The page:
Construction Wraps on 180 East 88th Street on Manhattan’s Upper East Side

180 East 88th Street. March Made for DDG

Construction is now complete on 180 East 88th Street, a 50-story residential tower and the tallest building on the Upper East Side above 72nd Street. Designed and developed by DDG with HTO Architects as the architect of record, the 100,242-square-foot structure yields 48 half- and full-floor homes, averaging 2,088 square feet apiece.  Global Holdings Management is also part of the development team for the project, which is located along Third Avenue between East 87th and 88th Streets, directly across from a Whole Foods Market and a short walk from the 86th Street station, servicing the 4, 5, and 6 trains.

180 East 88th Street. Photo by Michael Young

Recent photos show the completed look of the Kolumba brick masonry walls, which are made by Denmark-based firm Petersen Tegl. The final cladding now encases the two sets of signature arches, giving them a much cleaner and smoother appearance than they had at the time of our last update in June. A cantilevering canopy has been installed over the sidewalk along Third Avenue with a gold-colored finish and elegant curved shape that matches the arches above. A secondary entrance can be found along East 89th Street with the same architectural language expressed in the gated entryway and northern ground-floor entrance.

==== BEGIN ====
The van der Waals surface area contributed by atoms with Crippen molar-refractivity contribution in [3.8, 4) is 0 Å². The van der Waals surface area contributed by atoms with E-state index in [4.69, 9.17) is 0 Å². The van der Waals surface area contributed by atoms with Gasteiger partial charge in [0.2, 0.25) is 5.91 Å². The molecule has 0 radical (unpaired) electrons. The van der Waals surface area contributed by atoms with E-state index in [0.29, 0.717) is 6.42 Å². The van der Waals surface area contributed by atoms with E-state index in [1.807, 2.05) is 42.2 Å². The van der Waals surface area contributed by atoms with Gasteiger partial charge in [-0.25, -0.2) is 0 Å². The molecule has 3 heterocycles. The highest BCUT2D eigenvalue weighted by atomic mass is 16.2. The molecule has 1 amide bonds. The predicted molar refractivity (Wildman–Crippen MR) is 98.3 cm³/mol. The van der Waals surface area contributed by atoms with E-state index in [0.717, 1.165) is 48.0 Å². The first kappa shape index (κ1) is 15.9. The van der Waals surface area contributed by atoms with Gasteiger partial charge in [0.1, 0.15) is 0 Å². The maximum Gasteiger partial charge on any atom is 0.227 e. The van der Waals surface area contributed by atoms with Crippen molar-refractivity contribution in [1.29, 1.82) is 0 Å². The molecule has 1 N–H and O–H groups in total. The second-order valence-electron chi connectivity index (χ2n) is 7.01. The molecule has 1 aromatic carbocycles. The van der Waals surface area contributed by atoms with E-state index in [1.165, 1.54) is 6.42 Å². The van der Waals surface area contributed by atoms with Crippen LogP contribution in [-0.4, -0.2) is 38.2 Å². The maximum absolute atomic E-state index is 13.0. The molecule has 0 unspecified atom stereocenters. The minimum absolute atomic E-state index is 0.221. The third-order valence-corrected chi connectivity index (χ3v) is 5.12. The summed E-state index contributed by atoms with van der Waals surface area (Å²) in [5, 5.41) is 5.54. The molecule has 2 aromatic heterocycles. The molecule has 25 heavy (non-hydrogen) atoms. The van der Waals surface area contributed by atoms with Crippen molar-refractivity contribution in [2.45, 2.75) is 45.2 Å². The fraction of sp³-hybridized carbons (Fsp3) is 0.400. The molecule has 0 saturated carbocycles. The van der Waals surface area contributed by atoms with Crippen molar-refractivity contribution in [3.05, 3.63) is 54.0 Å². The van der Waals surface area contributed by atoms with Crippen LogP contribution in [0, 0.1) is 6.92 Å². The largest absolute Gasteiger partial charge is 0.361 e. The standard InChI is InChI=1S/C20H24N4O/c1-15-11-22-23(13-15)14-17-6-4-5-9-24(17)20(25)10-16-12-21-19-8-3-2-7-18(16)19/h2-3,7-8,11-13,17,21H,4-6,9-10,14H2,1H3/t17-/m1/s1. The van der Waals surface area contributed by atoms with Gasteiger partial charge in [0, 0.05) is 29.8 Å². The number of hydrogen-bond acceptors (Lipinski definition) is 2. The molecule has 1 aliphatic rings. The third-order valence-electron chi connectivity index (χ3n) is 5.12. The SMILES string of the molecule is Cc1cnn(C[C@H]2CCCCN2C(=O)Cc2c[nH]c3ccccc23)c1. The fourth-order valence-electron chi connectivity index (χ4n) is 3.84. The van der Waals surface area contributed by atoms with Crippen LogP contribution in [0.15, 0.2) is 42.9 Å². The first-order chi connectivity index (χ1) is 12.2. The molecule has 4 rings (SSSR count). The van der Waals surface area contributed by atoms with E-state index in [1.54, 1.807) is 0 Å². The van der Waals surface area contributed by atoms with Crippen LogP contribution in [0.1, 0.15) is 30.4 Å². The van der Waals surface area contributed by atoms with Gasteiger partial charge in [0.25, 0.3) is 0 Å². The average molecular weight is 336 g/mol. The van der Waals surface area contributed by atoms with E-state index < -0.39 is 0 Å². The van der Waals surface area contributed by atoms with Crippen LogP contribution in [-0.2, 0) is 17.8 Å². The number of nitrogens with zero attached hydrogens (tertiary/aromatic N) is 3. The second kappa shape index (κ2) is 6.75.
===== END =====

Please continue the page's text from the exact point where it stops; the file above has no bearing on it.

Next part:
180 East 88th Street. Photo by Michael Young

180 East 88th Street. Photo by Michael Young

180 East 88th Street. Photo by Michael Young

180 East 88th Street. Photo by Michael Young

180 East 88th Street’s homes feature 14-foot-high ceilings, and the property offers 10,255 square feet of amenities spanning eight stories, including a half basketball court, one of the city’s only private indoor soccer pitches, a children’s playroom, a game room, a residential lounge, and wine storage. The lower levels will contain 1,093 square feet of community facilities, and the building will feature a 24/7 attended lobby and a private gated entry on East 88th Street.

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39 Comments on "Construction Wraps on 180 East 88th Street on Manhattan’s Upper East Side"

  1. “The final cladding now encases the two sets of signature arches, giving them a much cleaner and smoother appearance than they had at the time of our last update in June.”

    Ummmmmmmmmmmm. I don’t think so.

  2. David in Bushwick | February 22, 2021 at 8:38 am | Reply

    I love it. Nothing else like it, it could be from any decade. It’s nice to see something truly unique and timeless.

  3. It’s not between East 88th and 89th Street It’s between East 87th and 88th, hence the 180 E 88th address which is on the South side of the street. As a nearby resident, I have lived with this construction for many years. Part of the delay was caused by a stop work order because the developers pulled some sneaky moves to make the building the tallest building on the Upper East Side. Something to do with the side entrance on E. 88th Street. I don’t remember exactly the detais.

  4. It has an erie “Gothic” look to it, and during a “dark and stormy night”, I would expect flocks of bats to fly in and out of those arches! ?

    I dubb thee “Catacombs on 88th”!